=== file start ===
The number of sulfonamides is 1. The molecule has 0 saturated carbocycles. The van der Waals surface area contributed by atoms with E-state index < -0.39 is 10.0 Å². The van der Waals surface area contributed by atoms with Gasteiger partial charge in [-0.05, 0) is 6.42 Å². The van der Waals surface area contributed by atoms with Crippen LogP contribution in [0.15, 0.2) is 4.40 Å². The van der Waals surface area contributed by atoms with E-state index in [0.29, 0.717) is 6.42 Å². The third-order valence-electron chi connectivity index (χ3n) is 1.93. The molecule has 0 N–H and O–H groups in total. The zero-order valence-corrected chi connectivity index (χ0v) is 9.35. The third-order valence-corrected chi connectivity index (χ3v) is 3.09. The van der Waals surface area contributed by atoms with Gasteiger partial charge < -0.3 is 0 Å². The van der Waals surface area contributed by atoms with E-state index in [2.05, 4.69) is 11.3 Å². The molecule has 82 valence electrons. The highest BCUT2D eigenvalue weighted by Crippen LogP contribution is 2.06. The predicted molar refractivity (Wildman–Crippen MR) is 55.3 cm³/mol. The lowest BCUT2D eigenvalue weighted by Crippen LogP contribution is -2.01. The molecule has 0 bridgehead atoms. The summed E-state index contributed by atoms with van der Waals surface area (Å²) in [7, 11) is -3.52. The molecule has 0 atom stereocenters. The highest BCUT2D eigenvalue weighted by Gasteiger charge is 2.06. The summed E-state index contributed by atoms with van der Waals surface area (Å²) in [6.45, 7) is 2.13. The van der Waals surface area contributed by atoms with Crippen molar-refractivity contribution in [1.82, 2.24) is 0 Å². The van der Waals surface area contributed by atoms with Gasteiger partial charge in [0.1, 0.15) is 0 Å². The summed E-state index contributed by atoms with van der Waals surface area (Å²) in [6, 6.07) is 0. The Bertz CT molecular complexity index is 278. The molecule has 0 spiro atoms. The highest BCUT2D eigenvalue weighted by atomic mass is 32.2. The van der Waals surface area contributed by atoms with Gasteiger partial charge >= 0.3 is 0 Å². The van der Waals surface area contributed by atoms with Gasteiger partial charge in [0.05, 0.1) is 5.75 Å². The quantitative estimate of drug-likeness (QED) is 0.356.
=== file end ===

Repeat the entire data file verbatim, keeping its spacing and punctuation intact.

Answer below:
The number of sulfonamides is 1. The molecule has 0 saturated carbocycles. The van der Waals surface area contributed by atoms with E-state index < -0.39 is 10.0 Å². The van der Waals surface area contributed by atoms with Gasteiger partial charge in [-0.05, 0) is 6.42 Å². The van der Waals surface area contributed by atoms with Crippen LogP contribution in [0.15, 0.2) is 4.40 Å². The van der Waals surface area contributed by atoms with E-state index in [0.29, 0.717) is 6.42 Å². The third-order valence-electron chi connectivity index (χ3n) is 1.93. The molecule has 0 N–H and O–H groups in total. The zero-order valence-corrected chi connectivity index (χ0v) is 9.35. The third-order valence-corrected chi connectivity index (χ3v) is 3.09. The van der Waals surface area contributed by atoms with Gasteiger partial charge < -0.3 is 0 Å². The van der Waals surface area contributed by atoms with E-state index in [2.05, 4.69) is 11.3 Å². The molecule has 82 valence electrons. The highest BCUT2D eigenvalue weighted by Crippen LogP contribution is 2.06. The predicted molar refractivity (Wildman–Crippen MR) is 55.3 cm³/mol. The lowest BCUT2D eigenvalue weighted by Crippen LogP contribution is -2.01. The molecule has 0 bridgehead atoms. The summed E-state index contributed by atoms with van der Waals surface area (Å²) in [7, 11) is -3.52. The molecule has 0 atom stereocenters. The highest BCUT2D eigenvalue weighted by Gasteiger charge is 2.06. The summed E-state index contributed by atoms with van der Waals surface area (Å²) in [6.45, 7) is 2.13. The van der Waals surface area contributed by atoms with Crippen molar-refractivity contribution in [1.82, 2.24) is 0 Å². The van der Waals surface area contributed by atoms with Gasteiger partial charge in [0.1, 0.15) is 0 Å². The summed E-state index contributed by atoms with van der Waals surface area (Å²) in [6, 6.07) is 0. The Bertz CT molecular complexity index is 278. The molecule has 0 spiro atoms. The highest BCUT2D eigenvalue weighted by atomic mass is 32.2. The van der Waals surface area contributed by atoms with Gasteiger partial charge >= 0.3 is 0 Å². The van der Waals surface area contributed by atoms with Gasteiger partial charge in [0.05, 0.1) is 5.75 Å². The quantitative estimate of drug-likeness (QED) is 0.356.